The U.S. Federal Reserve decided to hold off on scaling back its bond-buying program on Wednesday, and at least one reason for its choice may have been a stubbornly weak economic indicator: bank lending.
Since the bottom of the recession just over four years ago, commercial bank loans and leases have grown 4.0 percent, one of the weakest post-recession recoveries in terms of borrowing since the 1960s, according to Paul Kasriel, the former chief economist of Northern Trust Company. For comparison, over the same period after the July 1990-March 1991 recession, loans and leases grew over four times faster.
"Given what's happening to bank credit and given that the economy isn't booming, I would say it was very wise that the Fed did not choose to cut back on its asset purchases at this point," Kasriel said in an interview.
In recent weeks, residential mortgage lending has dropped and commercial lending growth has slowed as Fed officials have talked about starting to wind down their bond buying stimulus program. That talk of "tapering" spooked bond markets, lifting long-term borrowing costs.
The Fed noted in its statement that mortgage rates have risen, and added that "the tightening of financial conditions observed in recent months, if sustained, could slow the pace of improvement in the economy and labor market."
The central bank's statement underscores the narrow line the Fed must walk now between preventing asset bubbles and nurturing an economic recovery. As the Fed slows down its pace of bond buying in a program known as "Quantitative Easing III," it will cool markets that may be overheated.
But it also risks making credit harder to come by, which could hurt a recovery that by many metrics looks tepid.
Banks say they are more than happy to lend now, and that the real problem is that customers are less interested in borrowing.
"The need for additional capital from the banking system isn't really there," said Perry Pylos, the head of commercial banking at Wells Fargo, about why corporations have not been drawing down their bank credit lines.
A commercial lending executive at a large regional bank said, "we see more risk aversion today than we did three, four, five years ago."
That risk aversion stems from doubt about future economic growth, and from big companies having other options for borrowing, most notably bond markets, bank executives and economists said.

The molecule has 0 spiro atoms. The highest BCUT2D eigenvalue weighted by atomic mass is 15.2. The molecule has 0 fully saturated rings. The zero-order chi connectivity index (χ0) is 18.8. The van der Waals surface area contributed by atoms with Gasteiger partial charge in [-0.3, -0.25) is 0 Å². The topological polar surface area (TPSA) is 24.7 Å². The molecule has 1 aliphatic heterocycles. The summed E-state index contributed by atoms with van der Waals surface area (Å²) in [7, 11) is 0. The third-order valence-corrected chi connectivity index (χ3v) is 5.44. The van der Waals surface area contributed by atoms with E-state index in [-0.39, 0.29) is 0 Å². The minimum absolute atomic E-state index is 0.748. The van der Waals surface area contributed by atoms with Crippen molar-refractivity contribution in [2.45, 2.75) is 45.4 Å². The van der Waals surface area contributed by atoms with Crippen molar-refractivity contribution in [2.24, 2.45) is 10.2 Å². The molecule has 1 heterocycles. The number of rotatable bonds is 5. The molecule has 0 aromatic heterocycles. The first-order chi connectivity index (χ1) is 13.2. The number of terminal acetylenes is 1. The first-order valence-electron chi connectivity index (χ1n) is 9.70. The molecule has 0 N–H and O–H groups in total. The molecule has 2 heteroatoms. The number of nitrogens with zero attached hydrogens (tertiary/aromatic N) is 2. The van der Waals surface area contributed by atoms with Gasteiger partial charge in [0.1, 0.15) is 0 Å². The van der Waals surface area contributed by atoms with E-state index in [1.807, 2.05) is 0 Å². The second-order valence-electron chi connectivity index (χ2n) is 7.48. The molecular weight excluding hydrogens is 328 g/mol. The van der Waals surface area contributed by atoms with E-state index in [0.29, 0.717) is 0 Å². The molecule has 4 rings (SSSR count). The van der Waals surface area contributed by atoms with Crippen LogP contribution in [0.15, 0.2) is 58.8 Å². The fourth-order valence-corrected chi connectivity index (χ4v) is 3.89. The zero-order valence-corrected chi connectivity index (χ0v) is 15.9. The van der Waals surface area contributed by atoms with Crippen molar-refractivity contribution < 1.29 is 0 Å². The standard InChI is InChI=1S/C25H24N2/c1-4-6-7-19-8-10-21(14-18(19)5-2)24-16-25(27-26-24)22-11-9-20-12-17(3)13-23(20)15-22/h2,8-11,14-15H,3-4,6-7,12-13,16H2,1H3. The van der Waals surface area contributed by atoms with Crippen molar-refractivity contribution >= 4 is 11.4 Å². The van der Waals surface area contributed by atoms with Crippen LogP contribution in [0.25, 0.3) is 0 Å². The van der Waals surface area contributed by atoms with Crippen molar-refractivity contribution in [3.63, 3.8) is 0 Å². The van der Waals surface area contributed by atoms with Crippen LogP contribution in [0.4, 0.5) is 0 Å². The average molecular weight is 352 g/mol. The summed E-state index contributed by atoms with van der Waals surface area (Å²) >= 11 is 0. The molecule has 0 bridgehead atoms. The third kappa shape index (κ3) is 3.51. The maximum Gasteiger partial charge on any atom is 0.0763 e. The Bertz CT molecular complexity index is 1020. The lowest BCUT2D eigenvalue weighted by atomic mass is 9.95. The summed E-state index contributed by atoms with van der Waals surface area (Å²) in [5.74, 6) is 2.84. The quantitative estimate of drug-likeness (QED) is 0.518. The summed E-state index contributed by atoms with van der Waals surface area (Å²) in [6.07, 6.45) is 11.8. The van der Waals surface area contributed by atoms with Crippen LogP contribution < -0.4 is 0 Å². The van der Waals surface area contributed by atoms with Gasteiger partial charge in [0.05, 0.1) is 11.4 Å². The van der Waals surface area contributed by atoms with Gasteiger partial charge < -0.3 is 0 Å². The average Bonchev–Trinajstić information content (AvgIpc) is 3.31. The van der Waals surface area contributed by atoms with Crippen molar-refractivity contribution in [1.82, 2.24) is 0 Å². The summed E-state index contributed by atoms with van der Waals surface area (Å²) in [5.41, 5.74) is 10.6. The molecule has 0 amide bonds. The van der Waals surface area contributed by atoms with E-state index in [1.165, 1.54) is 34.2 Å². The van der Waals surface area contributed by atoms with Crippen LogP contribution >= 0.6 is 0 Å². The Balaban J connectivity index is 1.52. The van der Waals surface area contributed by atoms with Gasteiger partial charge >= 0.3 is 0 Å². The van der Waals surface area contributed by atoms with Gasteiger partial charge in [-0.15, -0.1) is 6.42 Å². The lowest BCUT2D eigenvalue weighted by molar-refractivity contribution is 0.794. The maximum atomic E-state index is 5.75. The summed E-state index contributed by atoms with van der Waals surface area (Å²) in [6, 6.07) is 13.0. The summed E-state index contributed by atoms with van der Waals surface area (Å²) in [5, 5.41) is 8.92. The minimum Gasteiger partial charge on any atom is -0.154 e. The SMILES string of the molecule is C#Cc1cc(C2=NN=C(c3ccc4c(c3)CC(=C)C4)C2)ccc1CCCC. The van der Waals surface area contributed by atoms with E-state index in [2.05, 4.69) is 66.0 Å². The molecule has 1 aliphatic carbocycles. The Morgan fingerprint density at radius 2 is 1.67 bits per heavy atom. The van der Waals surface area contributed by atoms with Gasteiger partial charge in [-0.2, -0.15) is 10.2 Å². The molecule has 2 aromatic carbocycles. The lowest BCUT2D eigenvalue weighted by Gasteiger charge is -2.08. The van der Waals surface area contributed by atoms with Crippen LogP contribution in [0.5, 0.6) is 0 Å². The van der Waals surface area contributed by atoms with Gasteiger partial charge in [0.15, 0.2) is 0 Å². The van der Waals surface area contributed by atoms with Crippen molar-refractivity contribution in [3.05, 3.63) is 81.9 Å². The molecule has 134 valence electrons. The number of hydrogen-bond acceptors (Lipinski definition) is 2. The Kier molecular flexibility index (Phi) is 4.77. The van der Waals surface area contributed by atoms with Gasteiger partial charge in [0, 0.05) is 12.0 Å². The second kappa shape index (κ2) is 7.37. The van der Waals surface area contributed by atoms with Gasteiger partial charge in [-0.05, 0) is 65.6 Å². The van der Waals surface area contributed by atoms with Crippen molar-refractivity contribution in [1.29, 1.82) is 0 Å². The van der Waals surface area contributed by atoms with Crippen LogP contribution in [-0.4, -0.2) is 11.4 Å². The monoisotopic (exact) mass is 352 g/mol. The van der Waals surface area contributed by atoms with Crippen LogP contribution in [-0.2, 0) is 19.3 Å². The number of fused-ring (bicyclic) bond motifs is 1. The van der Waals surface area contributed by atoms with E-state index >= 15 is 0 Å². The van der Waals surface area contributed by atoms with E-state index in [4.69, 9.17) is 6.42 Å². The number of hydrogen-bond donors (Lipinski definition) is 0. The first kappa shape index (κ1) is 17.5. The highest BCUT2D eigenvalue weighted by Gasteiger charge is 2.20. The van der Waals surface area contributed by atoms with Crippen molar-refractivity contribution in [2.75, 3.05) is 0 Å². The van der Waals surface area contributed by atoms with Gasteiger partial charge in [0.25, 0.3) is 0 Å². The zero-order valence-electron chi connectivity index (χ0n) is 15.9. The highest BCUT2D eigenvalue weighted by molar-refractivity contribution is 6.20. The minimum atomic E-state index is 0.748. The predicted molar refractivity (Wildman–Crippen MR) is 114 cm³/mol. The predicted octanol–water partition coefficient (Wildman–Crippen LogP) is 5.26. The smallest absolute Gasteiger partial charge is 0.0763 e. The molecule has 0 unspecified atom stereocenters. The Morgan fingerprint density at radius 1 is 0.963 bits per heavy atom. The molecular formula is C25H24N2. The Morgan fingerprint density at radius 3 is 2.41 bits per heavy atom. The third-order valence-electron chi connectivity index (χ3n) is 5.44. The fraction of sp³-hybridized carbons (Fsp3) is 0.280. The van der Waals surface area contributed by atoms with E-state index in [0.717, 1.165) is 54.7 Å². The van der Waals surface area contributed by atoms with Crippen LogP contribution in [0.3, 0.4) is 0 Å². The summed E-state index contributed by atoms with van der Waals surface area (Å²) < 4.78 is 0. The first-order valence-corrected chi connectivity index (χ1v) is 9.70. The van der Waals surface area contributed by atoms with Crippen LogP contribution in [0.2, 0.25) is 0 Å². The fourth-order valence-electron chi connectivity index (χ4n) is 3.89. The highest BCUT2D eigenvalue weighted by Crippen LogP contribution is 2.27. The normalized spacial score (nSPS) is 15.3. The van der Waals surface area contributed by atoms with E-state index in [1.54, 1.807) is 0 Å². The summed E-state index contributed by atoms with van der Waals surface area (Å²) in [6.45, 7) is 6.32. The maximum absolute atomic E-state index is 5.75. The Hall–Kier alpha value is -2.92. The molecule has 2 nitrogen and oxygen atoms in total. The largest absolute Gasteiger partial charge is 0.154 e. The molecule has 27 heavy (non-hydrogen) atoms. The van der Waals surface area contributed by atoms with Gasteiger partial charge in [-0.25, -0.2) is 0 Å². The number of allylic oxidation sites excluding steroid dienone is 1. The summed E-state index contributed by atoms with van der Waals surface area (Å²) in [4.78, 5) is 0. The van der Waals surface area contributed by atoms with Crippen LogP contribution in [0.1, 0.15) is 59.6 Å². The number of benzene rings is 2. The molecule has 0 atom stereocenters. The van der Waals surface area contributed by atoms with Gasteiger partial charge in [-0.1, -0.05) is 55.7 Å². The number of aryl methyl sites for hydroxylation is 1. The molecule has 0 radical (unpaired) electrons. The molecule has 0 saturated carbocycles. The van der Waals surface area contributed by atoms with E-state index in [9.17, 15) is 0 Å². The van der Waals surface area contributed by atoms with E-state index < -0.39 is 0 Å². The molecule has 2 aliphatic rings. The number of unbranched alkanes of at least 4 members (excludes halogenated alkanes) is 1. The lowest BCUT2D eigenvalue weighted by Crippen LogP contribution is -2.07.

"Corporations have great balance sheets and just don't trust the economic recovery," said Ethan Harris, the co-head of global economics research at Bank of America-Merrill Lynch.
The commercial loans that are being extended are going towards replacing worn-out equipment rather expanding production, said John Asbury, the head of Regions Financial Corp's business services group, at a conference hosted by Barclays Capital last week in New York.
One of the areas hardest hit by these changes is mortgage lending. The 30-year home loan rate is now at its highest level since at least 2011, according to the Mortgage Bankers Association. With rising rates, applications to refinance mortgages fell in early September to their lowest levels since November 2008.
"Mortgage is a challenge now," said BB&T Corporation chief executive Kelly King at the Barclays conference.
To be sure, some bankers believe that the Fed's quantitative easing has done little to help them, and its ending will have little impact on them.
In fact, while the Fed has pumped about $2.8 trillion into the financial system through nearly five years of asset buying.
Bank excess reserves deposited with the New York Fed have mushroomed from less than $2 billion before the financial crisis to $2.17 trillion today. In essence, roughly two-thirds of the money the Fed pumped into the banking system never left the building.
"Adding more liquidity to a very liquid banking system doesn't do anything, so removing it doesn't do anything either," Wells Fargo's Pylos said.
Nevertheless, the Fed may slow down its bond buying efforts amid a lukewarm economic recovery. U.S. unemployment fell to a 4-1/2 year low in August of 7.3 percent, but much of that is because fewer Americans are looking for work. The labor force participation rate, a measure of how many working-age American have a job or are seeking one, reached its lowest level since 1978.
There are other signs of weakness, including the fact that consumer spending, new home sales, and durable good orders all weakened in July.
The weak loan growth at banks looks even starker when compared to the money that banks have received in deposits, a measure of how much money banks could be lending. The eight largest U.S. banks by assets lent out 81.4 percent of the deposits they held in the second quarter of 2013, according to data compiled by Credit Suisse. That is well below the five-year peak of 104.2 percent in the second quarter of 2008 and even the below the 92.3 percent level of the second quarter of 2009 at the trough of the recession.
Bank lending is "one of the important channels of monetary policy, and it's like a clogged pipe. It isn't really functioning," said Bank of America- Merrill Lynch's Harris.
(Editing by Dan Wilchins, Dan Burns and Clive McKeef)